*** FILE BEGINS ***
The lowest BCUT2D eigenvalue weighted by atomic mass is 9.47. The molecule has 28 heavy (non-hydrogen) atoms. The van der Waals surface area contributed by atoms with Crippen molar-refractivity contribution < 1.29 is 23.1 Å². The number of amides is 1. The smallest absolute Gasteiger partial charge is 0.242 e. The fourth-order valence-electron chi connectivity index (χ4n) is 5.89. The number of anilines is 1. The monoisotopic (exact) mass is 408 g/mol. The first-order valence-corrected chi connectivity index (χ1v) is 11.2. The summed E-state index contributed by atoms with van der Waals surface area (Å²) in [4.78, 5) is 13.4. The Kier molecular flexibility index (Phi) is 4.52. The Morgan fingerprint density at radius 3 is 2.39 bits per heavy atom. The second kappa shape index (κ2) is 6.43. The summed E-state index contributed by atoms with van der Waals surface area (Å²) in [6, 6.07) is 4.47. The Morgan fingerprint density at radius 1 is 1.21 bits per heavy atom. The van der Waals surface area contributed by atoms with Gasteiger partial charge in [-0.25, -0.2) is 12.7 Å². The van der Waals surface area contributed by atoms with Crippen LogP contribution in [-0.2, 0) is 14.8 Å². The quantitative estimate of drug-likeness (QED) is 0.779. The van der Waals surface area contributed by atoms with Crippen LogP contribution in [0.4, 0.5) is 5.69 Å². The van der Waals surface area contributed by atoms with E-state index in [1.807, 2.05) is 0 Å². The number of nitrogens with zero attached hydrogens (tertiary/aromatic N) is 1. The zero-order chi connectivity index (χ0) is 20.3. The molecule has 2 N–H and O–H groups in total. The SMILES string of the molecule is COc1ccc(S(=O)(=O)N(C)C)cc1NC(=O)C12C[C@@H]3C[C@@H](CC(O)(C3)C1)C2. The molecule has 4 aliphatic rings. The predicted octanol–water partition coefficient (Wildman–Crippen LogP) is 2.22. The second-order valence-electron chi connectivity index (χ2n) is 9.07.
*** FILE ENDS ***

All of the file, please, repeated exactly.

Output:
The lowest BCUT2D eigenvalue weighted by atomic mass is 9.47. The molecule has 28 heavy (non-hydrogen) atoms. The van der Waals surface area contributed by atoms with Crippen molar-refractivity contribution < 1.29 is 23.1 Å². The number of amides is 1. The smallest absolute Gasteiger partial charge is 0.242 e. The fourth-order valence-electron chi connectivity index (χ4n) is 5.89. The number of anilines is 1. The monoisotopic (exact) mass is 408 g/mol. The first-order valence-corrected chi connectivity index (χ1v) is 11.2. The summed E-state index contributed by atoms with van der Waals surface area (Å²) in [4.78, 5) is 13.4. The Kier molecular flexibility index (Phi) is 4.52. The Morgan fingerprint density at radius 3 is 2.39 bits per heavy atom. The second kappa shape index (κ2) is 6.43. The summed E-state index contributed by atoms with van der Waals surface area (Å²) in [6, 6.07) is 4.47. The Morgan fingerprint density at radius 1 is 1.21 bits per heavy atom. The van der Waals surface area contributed by atoms with Gasteiger partial charge in [-0.25, -0.2) is 12.7 Å². The van der Waals surface area contributed by atoms with Crippen LogP contribution in [-0.2, 0) is 14.8 Å². The quantitative estimate of drug-likeness (QED) is 0.779. The van der Waals surface area contributed by atoms with Crippen LogP contribution in [0.4, 0.5) is 5.69 Å². The van der Waals surface area contributed by atoms with E-state index in [1.807, 2.05) is 0 Å². The number of nitrogens with zero attached hydrogens (tertiary/aromatic N) is 1. The zero-order chi connectivity index (χ0) is 20.3. The molecule has 2 N–H and O–H groups in total. The SMILES string of the molecule is COc1ccc(S(=O)(=O)N(C)C)cc1NC(=O)C12C[C@@H]3C[C@@H](CC(O)(C3)C1)C2. The molecule has 4 aliphatic rings. The predicted octanol–water partition coefficient (Wildman–Crippen LogP) is 2.22. The second-order valence-electron chi connectivity index (χ2n) is 9.07.